(National Health and Medical Research              Committee, 2006; Sieber, 1992)                                                  (Griffith University Academic Registrar,
                                                lead to monoculture in dining?
                                                                                                                                                                                                   Council, 2001; Sieber, 1992)                                                                                                       2001)

Longitudinal studies                            Analysis of repeat visitor      satisfaction with Making explicit procedures for tracking Seeing consent as an ongoing process                     Staff changes//Long term view of department t Safety and security of personnel information Stakeholders may change over time and Ensuring that when researcher and
(Ritchie, 2005)                                 front desk interactions at a specific hotel chain participants’ contact details during study (Sieber, 1992; Silverman, 2000).                                                                    maintained over time.                        this may develop into a conflict of interest. participant changes occur that their
                                                                                                  periods if same cohort group is to be                                                                                                          (Sieber, 1992; Veal, 2006)                   (Ritchie, 2005)                               contributions are suitably recognised with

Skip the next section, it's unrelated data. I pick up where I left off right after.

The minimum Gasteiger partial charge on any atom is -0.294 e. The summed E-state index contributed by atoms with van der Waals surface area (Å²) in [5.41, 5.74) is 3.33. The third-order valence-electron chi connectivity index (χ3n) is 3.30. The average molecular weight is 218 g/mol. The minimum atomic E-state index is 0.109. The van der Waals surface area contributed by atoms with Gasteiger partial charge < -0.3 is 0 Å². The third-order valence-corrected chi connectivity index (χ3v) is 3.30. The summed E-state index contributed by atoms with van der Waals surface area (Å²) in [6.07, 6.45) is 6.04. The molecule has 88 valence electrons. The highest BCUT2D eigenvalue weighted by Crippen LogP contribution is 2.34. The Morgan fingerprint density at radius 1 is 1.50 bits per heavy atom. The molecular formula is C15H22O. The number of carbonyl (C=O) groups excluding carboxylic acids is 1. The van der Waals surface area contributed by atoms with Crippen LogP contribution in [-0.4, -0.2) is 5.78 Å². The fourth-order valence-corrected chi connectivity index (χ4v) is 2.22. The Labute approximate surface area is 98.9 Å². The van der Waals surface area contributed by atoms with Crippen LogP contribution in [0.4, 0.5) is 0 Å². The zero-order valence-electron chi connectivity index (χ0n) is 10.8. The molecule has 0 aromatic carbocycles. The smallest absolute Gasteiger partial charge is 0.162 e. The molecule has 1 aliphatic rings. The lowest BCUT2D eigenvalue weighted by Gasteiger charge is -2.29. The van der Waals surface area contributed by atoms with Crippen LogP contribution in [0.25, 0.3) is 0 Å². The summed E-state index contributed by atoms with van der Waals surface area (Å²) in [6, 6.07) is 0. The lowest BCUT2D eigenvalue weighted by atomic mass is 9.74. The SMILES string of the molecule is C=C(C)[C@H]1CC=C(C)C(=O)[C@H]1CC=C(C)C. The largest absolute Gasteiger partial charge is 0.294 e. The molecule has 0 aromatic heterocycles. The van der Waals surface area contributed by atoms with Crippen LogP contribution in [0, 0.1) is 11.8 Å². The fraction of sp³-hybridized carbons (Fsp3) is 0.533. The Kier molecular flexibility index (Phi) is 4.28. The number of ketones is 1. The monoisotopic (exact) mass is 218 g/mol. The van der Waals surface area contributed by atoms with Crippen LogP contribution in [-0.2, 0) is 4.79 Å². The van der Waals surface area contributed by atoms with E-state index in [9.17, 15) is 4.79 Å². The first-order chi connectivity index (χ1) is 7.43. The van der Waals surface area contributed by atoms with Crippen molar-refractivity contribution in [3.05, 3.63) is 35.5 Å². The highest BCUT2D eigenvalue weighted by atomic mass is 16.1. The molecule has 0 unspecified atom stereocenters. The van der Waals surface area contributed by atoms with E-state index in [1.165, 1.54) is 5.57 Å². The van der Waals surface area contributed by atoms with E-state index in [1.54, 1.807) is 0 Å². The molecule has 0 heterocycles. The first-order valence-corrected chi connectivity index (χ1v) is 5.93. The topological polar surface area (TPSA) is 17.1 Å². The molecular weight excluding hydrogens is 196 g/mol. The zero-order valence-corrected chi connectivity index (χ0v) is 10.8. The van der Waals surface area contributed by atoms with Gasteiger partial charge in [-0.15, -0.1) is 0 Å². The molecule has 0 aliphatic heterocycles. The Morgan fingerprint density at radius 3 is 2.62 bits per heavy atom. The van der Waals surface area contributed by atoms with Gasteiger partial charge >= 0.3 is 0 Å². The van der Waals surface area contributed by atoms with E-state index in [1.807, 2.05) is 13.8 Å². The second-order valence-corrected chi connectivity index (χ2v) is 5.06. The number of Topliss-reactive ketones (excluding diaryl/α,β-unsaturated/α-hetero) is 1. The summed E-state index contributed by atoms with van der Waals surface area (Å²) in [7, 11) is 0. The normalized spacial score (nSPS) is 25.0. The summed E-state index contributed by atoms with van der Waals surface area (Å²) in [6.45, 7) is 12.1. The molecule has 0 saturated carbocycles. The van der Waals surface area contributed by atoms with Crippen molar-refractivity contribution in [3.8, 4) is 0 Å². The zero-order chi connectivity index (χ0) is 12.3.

maintained throughout the study                                                                                                                                                                                                           the limits of any anonymity agreements.
                                                Might this encourage disneyfication of the
                                                travel experience?
Case studies                              Study of success factors of small to medium         Cross-cultural      studies utilise  culturally Participant and project appropriate       consent Changing circumstances of business may                Care in protecting case study participants Cultural sensitivity may preclude some Ensuring intellectual property rights are
(Beeton, 2005; Morgan, 1997; Stake, 1995; indigenous tourism enterprises                      appropriate ways of behaving, interacting and mechanisms.                                         mean non-success/Research may have to                 and enterprises by use of pseudonyms and aspects form research processes          constantly negotiated in the process of the
Travers, 2001; Yin, 1994)                                                                     recruiting participants                         (Castellano, 2004; Ermine et al., 2004)           broaden to determine the antecedents of               non-identifying writing styles. (Sieber, 1992; (Sieber, 1992; Stake, 1995).       research.
                                          Can we really examine these through the
                                                                                              (Castellano, 2004; Ermine et al., 2004; Flick,                                                    successful and non-successful businesses              Veal, 2006)                                                                       (Marshall & Batten, 2004; Sieber, 1992)
                                          hegemony of business discourse?
                                                                                              2006; Liberman, 1999)